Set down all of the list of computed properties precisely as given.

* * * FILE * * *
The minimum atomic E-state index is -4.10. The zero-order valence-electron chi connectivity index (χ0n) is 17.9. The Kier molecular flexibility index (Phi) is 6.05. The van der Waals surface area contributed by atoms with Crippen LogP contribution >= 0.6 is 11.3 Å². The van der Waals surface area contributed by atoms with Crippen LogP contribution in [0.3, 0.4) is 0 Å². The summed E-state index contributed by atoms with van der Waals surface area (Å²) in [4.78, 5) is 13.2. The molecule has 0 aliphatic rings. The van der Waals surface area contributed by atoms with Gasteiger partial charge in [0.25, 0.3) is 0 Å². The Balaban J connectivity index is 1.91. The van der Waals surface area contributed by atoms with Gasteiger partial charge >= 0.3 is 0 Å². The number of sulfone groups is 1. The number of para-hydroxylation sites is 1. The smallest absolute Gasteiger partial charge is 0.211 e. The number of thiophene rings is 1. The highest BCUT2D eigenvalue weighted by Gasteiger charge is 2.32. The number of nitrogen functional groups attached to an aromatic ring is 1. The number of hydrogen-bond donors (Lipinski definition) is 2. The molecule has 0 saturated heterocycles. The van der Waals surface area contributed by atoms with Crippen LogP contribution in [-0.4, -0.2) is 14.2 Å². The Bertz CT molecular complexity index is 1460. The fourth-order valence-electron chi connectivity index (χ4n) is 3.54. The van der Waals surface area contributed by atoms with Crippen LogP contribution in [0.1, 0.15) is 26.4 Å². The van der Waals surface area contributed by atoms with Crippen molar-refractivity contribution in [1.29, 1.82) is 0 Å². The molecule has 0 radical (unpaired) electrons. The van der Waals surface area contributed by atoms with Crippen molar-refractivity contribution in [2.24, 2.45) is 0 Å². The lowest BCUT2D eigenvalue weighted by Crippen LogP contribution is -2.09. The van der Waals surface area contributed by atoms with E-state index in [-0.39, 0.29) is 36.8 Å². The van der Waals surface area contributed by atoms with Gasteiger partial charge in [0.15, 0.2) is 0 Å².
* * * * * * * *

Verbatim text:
The minimum atomic E-state index is -4.10. The zero-order valence-electron chi connectivity index (χ0n) is 17.9. The Kier molecular flexibility index (Phi) is 6.05. The van der Waals surface area contributed by atoms with Crippen LogP contribution >= 0.6 is 11.3 Å². The van der Waals surface area contributed by atoms with Crippen LogP contribution in [0.3, 0.4) is 0 Å². The summed E-state index contributed by atoms with van der Waals surface area (Å²) in [4.78, 5) is 13.2. The molecule has 0 aliphatic rings. The van der Waals surface area contributed by atoms with Gasteiger partial charge in [0.25, 0.3) is 0 Å². The Balaban J connectivity index is 1.91. The van der Waals surface area contributed by atoms with Gasteiger partial charge >= 0.3 is 0 Å². The number of sulfone groups is 1. The number of para-hydroxylation sites is 1. The smallest absolute Gasteiger partial charge is 0.211 e. The number of thiophene rings is 1. The highest BCUT2D eigenvalue weighted by Gasteiger charge is 2.32. The number of nitrogen functional groups attached to an aromatic ring is 1. The number of hydrogen-bond donors (Lipinski definition) is 2. The molecule has 0 saturated heterocycles. The van der Waals surface area contributed by atoms with Crippen LogP contribution in [-0.4, -0.2) is 14.2 Å². The Bertz CT molecular complexity index is 1460. The fourth-order valence-electron chi connectivity index (χ4n) is 3.54. The van der Waals surface area contributed by atoms with Crippen LogP contribution in [0.1, 0.15) is 26.4 Å². The van der Waals surface area contributed by atoms with Crippen molar-refractivity contribution in [1.29, 1.82) is 0 Å². The molecule has 0 radical (unpaired) electrons. The van der Waals surface area contributed by atoms with Crippen molar-refractivity contribution in [2.24, 2.45) is 0 Å². The lowest BCUT2D eigenvalue weighted by Crippen LogP contribution is -2.09. The van der Waals surface area contributed by atoms with E-state index in [-0.39, 0.29) is 36.8 Å². The van der Waals surface area contributed by atoms with Gasteiger partial charge in [0.15, 0.2) is 0 Å².